Security researchers have uncovered a new style of Android malware that hides inside of apps that act look like they’re legitimate services.
okout Security described the unsavory practice as “trojanized adware.” Essentially the third-party apps look function like , Facebook, Twitter, atsApp, other popular apps. But once they’re installed, they assign themselves system-level permission serve up ads throughout the rest of the OS, generating money for the hacker.
It’s a new level of evil genius because the security firm says they’re nearly impossible to uninstall: the best option for those who fall victim is to just ditch out on the device pick up a new one. The trojanized apps obtain root-level access install themselves as system apps, so even a factory reset doesn’t get rid of them.
The impact on you: ile this may sound dire, it confirms our core piece of security advice: stick to the ay Store or Amazon App Store always install the latest Android OS ay Services updates. The absolute best option is to pick up a new Nexus device, which has pledged will get monthly security updates directly from Mountain View. BlackBerry recently made a similar pledge, with Silent Circle (maker of the Black one), a few others jumping on board. So far, has been the most aggressive at sticking to the timeline.
The ld st of Android apps
These miscreants are hiding out in third-party app stores in software downloaded via the web. They still look work like regular apps, but then release the trojanized adware into your device with nearly limitless access to key data.
In a blog post outlining the threat, okout’s tley cautioned against rooting one’s phone, a popular activity by those who like to install custom ROMs tinker with the way their phone works.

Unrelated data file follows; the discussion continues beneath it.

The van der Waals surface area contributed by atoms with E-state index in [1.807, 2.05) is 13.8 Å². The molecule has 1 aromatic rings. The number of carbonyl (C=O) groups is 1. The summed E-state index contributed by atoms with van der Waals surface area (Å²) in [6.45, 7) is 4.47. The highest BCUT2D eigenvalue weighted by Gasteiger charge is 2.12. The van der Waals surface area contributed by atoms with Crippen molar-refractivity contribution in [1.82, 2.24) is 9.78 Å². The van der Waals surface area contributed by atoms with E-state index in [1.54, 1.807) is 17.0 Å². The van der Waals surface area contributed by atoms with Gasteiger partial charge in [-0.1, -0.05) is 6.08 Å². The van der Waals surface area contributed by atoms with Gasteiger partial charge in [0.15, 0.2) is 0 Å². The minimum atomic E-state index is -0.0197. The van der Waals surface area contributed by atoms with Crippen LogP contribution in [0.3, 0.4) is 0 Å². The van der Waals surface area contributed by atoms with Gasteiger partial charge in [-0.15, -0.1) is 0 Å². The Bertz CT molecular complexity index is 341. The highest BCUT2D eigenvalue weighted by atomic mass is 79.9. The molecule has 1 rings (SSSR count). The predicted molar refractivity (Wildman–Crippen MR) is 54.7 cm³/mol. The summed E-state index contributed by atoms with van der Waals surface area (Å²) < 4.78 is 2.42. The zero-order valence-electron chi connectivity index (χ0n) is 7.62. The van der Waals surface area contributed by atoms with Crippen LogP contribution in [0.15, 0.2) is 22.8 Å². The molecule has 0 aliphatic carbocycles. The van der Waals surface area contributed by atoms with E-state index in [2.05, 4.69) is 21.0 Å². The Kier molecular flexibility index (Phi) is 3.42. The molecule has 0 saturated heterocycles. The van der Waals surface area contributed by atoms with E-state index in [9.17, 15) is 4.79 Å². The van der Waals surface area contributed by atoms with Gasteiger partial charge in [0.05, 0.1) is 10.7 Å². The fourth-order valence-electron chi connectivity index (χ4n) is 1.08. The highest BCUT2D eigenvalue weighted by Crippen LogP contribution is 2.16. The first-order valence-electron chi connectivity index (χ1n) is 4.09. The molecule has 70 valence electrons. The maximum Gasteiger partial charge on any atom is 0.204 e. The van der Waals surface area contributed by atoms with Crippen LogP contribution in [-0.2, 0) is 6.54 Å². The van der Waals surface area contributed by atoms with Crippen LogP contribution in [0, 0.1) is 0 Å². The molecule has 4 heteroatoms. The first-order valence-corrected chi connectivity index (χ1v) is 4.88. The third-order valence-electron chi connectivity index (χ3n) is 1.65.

“The act of rooting the device in the first place creates additional security risk for enterprises individuals alike, as other apps can then get root access to the device, giving them unrestricted access to files outside of their domain. Usually applications are not allowed to access the files created by other applications, however with root access, those limitation are easily bypassed,” he said.
The security firm said there are three similar families of the trojanized adware that serve up the ads: Shuanet, Komage, Shudun. Together, they’re responsible for over 20,000 different samples of malware.
Such an issue could be a particular headache for enterprise, as the apps with root access would then be able to get their hs on sensitive company data.
However, it reaffirms that unless you really know what you’re doing, you should avoid rooting your phone venturing out to such uncharted waters. And, again, stick to the ay Store Amazon App Store, where software is tested for malware digitally signed before being made available.